Illustration of three teen girls wearing backpacks facing away towards a dark red, ink stained background
Illustration: Annelise Capossela/Axios

The teen mental health crisis is worsening by almost any measure. But it’s affecting girls almost twice as much as boys, according to new federal data.


The big picture: A pronounced gender gap in who is experiencing suicidal thoughts, sexual assault and persistent feelings of sadness or hopelessness point to the need for more tailored interventions and support.

  • But schools — the de facto frontline responders — may not be equipped to provide it.


Driving the news: CDC report released Monday found teenage girls are in the midst of the worst mental health decline in a decade, with nearly a third reporting they’ve seriously considered taking their lives.

  • 1 in 5 girls said they recently experienced sexual violence in 2021, a 20% increase since 2017 when the CDC first began tracking the statistic.
  • Teen girls were nearly four times more likely than boys to say they had ever been forced to have sex.


Threat level: Trauma experienced in childhood can fuel substance use, affect brain development and lead to chronic illnesses such as heart disease or cancer, per the National Child Traumatic Stress Network.


Where it stands: While parents and legislators are increasingly recognizing the responsibility schools have in addressing mental health concerns, districts are hard-pressed to keep counseling, screenings, teletherapy and other services that have been sustained with federal COVID relief dollars.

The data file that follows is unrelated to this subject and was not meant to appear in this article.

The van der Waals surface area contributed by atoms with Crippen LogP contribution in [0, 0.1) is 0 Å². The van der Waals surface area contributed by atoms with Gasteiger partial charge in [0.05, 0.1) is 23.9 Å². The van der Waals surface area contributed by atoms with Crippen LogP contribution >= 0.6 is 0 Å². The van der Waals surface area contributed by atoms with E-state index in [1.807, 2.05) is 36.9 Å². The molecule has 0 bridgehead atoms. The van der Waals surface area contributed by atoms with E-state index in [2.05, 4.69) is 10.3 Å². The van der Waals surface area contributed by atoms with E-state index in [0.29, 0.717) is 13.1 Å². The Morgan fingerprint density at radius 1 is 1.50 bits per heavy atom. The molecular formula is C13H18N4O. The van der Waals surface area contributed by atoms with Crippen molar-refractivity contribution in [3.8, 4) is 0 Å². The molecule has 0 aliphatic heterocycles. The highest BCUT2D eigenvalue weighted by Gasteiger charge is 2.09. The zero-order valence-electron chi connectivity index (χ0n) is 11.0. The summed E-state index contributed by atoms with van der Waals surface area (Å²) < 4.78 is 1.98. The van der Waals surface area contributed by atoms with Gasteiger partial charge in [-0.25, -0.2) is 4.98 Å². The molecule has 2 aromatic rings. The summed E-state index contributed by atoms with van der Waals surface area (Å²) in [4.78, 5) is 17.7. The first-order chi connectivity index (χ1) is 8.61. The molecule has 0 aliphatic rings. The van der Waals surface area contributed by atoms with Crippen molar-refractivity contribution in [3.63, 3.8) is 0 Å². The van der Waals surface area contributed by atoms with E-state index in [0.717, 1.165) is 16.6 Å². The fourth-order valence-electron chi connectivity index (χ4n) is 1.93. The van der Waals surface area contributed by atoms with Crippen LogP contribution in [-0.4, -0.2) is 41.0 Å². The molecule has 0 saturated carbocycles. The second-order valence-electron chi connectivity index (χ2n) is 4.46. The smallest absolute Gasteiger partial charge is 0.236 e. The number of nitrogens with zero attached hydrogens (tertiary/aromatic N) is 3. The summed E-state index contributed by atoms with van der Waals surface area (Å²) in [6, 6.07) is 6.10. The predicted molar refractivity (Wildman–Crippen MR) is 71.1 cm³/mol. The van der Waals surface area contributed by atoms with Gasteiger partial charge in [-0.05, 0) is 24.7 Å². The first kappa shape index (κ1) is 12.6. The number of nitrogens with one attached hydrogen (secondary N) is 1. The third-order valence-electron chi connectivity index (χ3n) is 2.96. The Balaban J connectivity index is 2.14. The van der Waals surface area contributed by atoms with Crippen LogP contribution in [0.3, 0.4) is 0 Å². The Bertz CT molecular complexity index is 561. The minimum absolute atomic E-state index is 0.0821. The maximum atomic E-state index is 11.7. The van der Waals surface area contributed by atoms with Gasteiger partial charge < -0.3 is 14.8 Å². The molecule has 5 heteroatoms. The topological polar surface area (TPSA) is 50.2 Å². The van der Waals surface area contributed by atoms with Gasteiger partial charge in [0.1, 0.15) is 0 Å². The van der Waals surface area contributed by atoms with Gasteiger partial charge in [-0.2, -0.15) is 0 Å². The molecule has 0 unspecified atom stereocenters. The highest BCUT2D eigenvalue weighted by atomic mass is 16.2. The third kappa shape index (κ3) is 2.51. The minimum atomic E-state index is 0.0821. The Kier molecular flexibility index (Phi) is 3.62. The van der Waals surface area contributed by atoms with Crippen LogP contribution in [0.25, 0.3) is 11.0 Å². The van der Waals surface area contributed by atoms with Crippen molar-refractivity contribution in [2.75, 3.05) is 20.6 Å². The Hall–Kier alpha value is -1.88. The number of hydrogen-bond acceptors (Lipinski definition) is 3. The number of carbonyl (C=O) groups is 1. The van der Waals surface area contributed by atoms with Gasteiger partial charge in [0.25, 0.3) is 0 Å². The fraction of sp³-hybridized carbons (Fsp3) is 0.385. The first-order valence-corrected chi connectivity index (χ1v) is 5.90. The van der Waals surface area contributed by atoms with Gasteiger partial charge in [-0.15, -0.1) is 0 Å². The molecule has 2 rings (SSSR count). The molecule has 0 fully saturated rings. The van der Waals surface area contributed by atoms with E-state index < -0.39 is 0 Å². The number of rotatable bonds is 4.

• “We have to take notice of that or we’ll lose a whole generation,” said Tara Wallace, a child trauma therapist in Topeka, Kansas, a state ranked second-to-last in the U.S. for youth mental health by Mental Health America.


Flashback: The mental health crisis among teen girls predates COVID, lockdowns and other stressors during the pandemic.

  • A Pew Research study in 2019 found that teen girls in the U.S. were three times more likely than boys their same age to have depression.
  • Before COVID, 1 in 5 children had a mental health disorder but only a fifth got care, per the CDC.


Yes, but: There’s no single factor that lead to this mental health decline in teen girls, said Debra Houry, the CDC’s chief medical officer.

  • The pandemicsocial media, stressors at school, online misinformation and societal conflict can all play a role.
  • Past studies have suggested girls tend to dwell on their negative emotions as a coping mechanism and are more likely than boys to be perfectionists to the point of burnout and intense self-critique.


What they’re saying: Schools intervening early can improve outcomes, but the level of services available depends on investment from states, said Angela Kimball, a senior vice president at mental health care advocacy group Inseparable.

  • These interventions include teaching coping skills, connecting families to resources, training teachers how to understand and identify mental health and addiction and having on-site school counselors or psychologists, said Laura Gray, a child psychologist at Children’s National Hospital in D.C.
  • Low Medicaid reimbursement rates are another barrier, Wallace told Axios.
  • “A lot of individuals in private practice are no longer accepting [Medicaid patients] because they can’t afford to,” Wallace said. “They want to help the families. They want to help the kids, but they can’t afford to live.”


The bottom line: Making sure the youth mental health crisis doesn’t get worse will depend on targeted intervention efforts to groups facing severe risks, and a sustained push to ensure schools can provide them.

If you or someone you know needs help, call the National Suicide Prevention Lifeline at 988. Crisis Text Line also provides free, 24/7, confidential support via text message to people in crisis when they text HOME to 741741.